I've removed the bungs and screws about every 3' in the planks immediately above and below the chine to randomly check the fasteners. They are bronze and in great shape so it appears no new fastening of the planks in the hull is necessary. She's been out of the water in the Brookings Oregon
harbor boat yard for about six months, which is where she was when I found and bought her.
The tsunami that resulted from the Japan
earthquake in 2011 also hit the northern CA and southern OR coasts and did substantial damage in Brookings and other harbors. The "NOYO", which is my boat, was rammed on the port side by another boat during the event and took out the bulwark above the deck
line and below the rail. The rail is in great shape, but I've got to replace about 30' of mahogany planks between it and the deck
The boat sat in the water neglected by the original owner for close to 15 years and after the tsunami the owner abandon it. The Brookings Port Authority acquired title to her to pay back slip fees
and I bought the boat from them as a derelict destine to be dismantled and scrapped. I only paid $12K for it, which is about what the 800 gallons of diesel fuel
that's on board is worth, along with the two Ford Lehman diesel
The hull is in exceptional shape and fiber glassing it is out of the question, as it would eventually decrease the hull's life expectancy versus extend it. I'm leaving the original cotton alone and using Sikaflex in the seams over it after cleaning
up and removing old loose caulk. The only dry rot is above the waterline and that's been caused by a poor design in rain water drainage off the cabin
roofs and decks, which I'm correcting.
Of the fresh water leaks
, the one that's going to be most time consuming is re-caulking the seams of the 3/4" teak planks on the upper foredeck in front of the pilot house, which is leaking into the "V" birth. Other than minor dry rot in the planks above the waterline, the worst of it is in the exterior doors on the port and starboard sides of the pilot house, which I'm replacing with new ones after fixing the drainage problems causing it.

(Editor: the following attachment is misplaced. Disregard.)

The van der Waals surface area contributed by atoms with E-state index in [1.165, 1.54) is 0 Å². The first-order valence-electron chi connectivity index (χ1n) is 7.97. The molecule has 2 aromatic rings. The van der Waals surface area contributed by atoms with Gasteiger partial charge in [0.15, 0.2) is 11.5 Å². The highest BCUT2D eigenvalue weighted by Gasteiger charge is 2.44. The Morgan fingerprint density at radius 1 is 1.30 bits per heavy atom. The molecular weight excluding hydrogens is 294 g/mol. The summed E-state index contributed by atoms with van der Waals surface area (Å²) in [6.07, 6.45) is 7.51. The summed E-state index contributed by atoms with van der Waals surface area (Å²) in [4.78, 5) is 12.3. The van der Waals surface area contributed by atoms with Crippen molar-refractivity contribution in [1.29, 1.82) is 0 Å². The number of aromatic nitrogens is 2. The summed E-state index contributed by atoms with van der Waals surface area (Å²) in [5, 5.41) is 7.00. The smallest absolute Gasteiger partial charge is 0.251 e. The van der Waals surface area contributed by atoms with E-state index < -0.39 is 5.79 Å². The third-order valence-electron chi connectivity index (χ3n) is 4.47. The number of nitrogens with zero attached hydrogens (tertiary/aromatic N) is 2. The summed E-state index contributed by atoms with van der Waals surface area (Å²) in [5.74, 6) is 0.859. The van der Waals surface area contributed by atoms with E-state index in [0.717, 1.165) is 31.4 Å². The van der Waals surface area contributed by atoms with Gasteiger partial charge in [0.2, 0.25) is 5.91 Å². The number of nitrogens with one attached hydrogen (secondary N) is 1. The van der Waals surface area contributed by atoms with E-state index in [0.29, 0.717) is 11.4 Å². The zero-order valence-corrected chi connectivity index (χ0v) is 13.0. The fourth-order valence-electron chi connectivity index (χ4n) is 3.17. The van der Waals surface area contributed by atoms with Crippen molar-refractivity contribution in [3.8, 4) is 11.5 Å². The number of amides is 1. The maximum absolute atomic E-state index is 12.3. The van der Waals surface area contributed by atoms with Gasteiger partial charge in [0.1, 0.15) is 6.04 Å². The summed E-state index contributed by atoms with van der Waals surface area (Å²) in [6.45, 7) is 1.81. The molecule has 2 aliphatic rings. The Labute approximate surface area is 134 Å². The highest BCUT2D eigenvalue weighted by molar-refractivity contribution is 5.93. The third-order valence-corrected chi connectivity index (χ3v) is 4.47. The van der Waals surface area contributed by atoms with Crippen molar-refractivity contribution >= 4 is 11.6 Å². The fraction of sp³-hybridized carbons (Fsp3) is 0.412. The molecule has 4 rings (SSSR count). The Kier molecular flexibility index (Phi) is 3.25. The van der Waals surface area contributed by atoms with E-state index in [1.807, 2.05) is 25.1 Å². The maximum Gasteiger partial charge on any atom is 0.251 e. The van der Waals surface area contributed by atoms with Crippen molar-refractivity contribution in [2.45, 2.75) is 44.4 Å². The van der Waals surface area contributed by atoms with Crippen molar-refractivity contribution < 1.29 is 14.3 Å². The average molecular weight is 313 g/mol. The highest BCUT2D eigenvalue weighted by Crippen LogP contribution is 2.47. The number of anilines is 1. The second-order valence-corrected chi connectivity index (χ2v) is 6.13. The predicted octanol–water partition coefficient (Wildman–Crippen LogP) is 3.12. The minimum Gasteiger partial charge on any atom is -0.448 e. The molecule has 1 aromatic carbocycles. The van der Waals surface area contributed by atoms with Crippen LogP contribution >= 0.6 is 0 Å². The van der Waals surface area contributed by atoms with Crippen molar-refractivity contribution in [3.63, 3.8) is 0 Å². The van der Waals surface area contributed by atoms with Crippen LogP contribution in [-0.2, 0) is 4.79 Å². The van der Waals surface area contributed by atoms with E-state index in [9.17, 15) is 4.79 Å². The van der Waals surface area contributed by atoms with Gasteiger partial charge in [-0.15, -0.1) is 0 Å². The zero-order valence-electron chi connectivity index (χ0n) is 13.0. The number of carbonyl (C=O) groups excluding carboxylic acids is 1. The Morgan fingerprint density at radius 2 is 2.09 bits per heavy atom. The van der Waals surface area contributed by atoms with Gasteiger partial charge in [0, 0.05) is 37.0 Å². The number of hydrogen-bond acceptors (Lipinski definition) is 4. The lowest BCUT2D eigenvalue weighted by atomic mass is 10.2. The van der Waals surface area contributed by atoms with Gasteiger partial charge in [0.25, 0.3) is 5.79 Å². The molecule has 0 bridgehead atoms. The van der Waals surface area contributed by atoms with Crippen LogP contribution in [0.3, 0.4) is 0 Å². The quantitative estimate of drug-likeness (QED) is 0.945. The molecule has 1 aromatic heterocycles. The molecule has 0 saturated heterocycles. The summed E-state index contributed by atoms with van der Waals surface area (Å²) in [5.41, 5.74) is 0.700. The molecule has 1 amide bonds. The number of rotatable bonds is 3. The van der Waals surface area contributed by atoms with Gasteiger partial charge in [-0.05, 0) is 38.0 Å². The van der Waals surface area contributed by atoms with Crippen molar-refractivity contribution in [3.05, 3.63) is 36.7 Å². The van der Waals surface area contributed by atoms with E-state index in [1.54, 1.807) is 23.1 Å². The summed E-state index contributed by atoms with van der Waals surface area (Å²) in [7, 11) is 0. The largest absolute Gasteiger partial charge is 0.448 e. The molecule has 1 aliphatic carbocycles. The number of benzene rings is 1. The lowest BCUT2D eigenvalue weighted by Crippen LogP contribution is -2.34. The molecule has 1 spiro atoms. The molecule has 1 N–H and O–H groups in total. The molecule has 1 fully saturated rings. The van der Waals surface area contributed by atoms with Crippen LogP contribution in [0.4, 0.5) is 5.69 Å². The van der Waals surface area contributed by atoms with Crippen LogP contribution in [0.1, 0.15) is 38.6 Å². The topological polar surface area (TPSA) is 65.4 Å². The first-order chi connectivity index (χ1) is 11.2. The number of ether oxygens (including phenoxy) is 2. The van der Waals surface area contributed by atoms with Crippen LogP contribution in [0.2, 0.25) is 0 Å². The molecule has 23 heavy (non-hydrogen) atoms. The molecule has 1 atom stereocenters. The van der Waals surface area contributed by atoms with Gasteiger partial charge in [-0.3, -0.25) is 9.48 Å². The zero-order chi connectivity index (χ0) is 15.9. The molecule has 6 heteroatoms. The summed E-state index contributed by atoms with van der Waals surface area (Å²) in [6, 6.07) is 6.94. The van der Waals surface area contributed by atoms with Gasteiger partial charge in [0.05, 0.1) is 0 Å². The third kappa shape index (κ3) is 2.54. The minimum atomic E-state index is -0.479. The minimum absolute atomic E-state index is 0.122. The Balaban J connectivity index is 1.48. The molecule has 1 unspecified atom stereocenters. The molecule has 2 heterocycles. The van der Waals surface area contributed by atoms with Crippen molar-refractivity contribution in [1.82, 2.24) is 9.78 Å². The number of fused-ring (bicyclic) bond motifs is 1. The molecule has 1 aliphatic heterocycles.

Probably as consuming is going to be restoring the dry rotted areas where steps go up from the side decks (breezeways) between the bulwark along the cabin walls of the salon
to the upper foredeck. Water drains off the upper foredeck like Niagara Falls behind these steps onto the lower side decks. The bulkheads behind both sets of steps needs replacing along with the steps themselves on both port and starboard sides.
While it's in the yard I plan to do temporary fixes to these fresh drainage water problems and I'll save the permanent repairs
till after the boat is in the water. My major effort while in the yard is being spent on sanding, caulking, repairing damage to the port side bulwark, and painting the hull up to the top of the rail on the bulwark, so I can get her back in the water by the end of September.
of the boat is all teak, with incredible joinery and teak parquet floors. Other than some minor refinishing of some teak that has had rain water leaking in on it, the interior
needs hardly any attention. The 1st thing I did after acquiring the boat was scrub the entire interior that was painted with bleach to eliminated whatever mold
there was. I will eventually upgrade the stove, counter tops, and drapes but that's about it.